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STAR TREK:  THE NEXT GENERATION
Season Five

Review by Michael Jacobson

Stars:  Patrick Stewart, Jonathan Frakes, LeVar Burton, , Michael Dorn, Marina Sirtis, Brett Spiner, Gates McFadden
Directors:  Various
Audio:  Dolby Digital 5.1, Dolby Stereo
Video:  Standard 1.33:1
Studio:  Paramount
Features:  Five Featurettes
Length:  1183 Minutes
Release Date:  November 5, 2002
NOTE:  Complete episode listing is available at the end of this review.

“Nothing is so precious as now.”

Shows ****

As Star Trek:  The Next Generation rolled into its fifth season, it found itself in uncharted territory once again.  Year four had meant that this series had officially surpassed the original in longevity, which seemed to inspire a new and better confidence in the cast, crew and writers.  But year five would be recalled as a more somber chapter in the ST history.  It was the year the show’s beloved creator passed away.

Gene Roddenberry was the true pioneering spirit of Star Trek.  His imagination colored its worlds, and his determination and work ethic kept it alive and thriving even through early frustrations and seeming failures.  The shows, both past and present, reflected his humanity and his optimism for mankind.  His vision of the future gave fans hope, even in the darkest of our present times, that as a race, we could and would prevail over the worse angels of our nature.  The starship Enterprise would continue to boldly go where no one had gone before, but from 1991 on, it would do so without its remarkable leader and most stalwart champion.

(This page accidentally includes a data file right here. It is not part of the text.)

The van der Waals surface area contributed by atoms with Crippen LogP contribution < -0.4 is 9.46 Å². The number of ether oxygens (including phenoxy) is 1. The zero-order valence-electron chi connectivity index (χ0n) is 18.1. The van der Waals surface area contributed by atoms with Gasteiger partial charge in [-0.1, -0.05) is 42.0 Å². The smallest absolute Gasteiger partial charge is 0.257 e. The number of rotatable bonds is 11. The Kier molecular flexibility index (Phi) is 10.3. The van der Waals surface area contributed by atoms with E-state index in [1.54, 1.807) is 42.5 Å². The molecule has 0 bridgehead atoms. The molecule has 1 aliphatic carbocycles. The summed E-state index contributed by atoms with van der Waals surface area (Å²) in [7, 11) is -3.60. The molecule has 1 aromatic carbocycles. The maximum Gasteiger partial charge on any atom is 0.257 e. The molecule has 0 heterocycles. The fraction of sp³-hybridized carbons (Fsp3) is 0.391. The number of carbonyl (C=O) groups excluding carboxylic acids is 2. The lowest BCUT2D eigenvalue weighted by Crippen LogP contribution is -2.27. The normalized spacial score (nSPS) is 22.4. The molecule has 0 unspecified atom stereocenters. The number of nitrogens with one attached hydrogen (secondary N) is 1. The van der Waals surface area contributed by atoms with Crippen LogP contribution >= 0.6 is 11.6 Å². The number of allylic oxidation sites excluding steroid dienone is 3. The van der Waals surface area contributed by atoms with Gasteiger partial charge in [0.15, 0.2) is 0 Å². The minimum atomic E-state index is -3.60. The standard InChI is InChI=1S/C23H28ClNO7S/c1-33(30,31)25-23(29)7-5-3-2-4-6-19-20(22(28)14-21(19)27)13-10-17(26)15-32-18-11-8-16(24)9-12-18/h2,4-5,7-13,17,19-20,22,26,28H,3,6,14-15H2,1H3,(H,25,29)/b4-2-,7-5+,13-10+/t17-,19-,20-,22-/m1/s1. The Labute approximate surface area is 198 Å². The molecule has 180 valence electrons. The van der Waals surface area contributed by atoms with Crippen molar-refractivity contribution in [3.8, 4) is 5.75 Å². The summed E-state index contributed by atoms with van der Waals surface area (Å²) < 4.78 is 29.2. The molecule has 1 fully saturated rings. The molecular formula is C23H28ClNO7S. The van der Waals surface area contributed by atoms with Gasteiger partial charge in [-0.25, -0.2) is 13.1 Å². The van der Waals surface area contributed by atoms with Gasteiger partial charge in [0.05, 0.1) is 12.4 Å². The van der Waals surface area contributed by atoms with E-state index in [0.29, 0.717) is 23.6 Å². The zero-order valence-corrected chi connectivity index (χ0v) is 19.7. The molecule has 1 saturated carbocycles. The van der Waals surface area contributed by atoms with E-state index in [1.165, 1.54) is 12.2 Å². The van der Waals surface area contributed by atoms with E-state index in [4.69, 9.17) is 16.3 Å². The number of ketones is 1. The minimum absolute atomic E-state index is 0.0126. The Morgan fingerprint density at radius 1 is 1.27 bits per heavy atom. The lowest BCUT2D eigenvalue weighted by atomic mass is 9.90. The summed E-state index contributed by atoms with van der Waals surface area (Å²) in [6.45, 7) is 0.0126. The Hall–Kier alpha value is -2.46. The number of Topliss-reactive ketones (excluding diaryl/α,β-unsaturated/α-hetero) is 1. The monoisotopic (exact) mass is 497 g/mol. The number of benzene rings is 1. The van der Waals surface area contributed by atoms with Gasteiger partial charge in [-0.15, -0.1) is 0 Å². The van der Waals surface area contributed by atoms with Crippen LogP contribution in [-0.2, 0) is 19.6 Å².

Though the shows in Season Five were already starting to air at the time of his death, one can’t help but feel the loss as something so great that it seemed to leave a shadow on the show in retrospect.  The episodes continued on in a manner first fashioned in the previous year:  singularly, but with a self-awareness of its own history, but for many of the shows, the sense of adventure and wonder was often replaced by a bleakness.  As fans would mourn the loss of Roddenberry, so would the show in its own way…a grieving period was needed for all.

This is probably not so apparent as in the two part episode “Unification”, which brought two of the franchise’s most beloved characters back into the fray, but one of them only to die.  Mark Lenard, who made his mark on Star Trek nearly a quarter of a century earlier as Sarek, finalized his work here as the great Vulcan ambassador passed away.  Part of his spirit, though, as we remember, belonged to Captain Jean-Luc Picard (Stewart), as part of his flesh continued to live on in his son Spock (Leonard Nimoy).  Each grieves as he sees fit, but ultimately, the situation (and story at hand) must proceed.  One would feel that Roddenberry, as Sarek, would have philosophically approved.

Other episodes have a slightly more morbid feel than others.  “Violations” introduces a new kind of rape into the world of the Enterprise, while “Hero Worship” and “New Ground” both explore, in different ways, the subject of loss from a child’s point of view.  “Silicon Avatar”, in a way only Star Trek could, shows the tragic outcome of a lifetime of bitterness.  But propping up the more pessimistic (if that’s the right word) episodes is a thorough exploration of the beauty of a lifetime in “The Inner Light”, a moving and thoughtful entry in which Picard lives out an entire alternate life without the Federation.  It’s one of Patrick Stewart’s tour-de-force performances as well.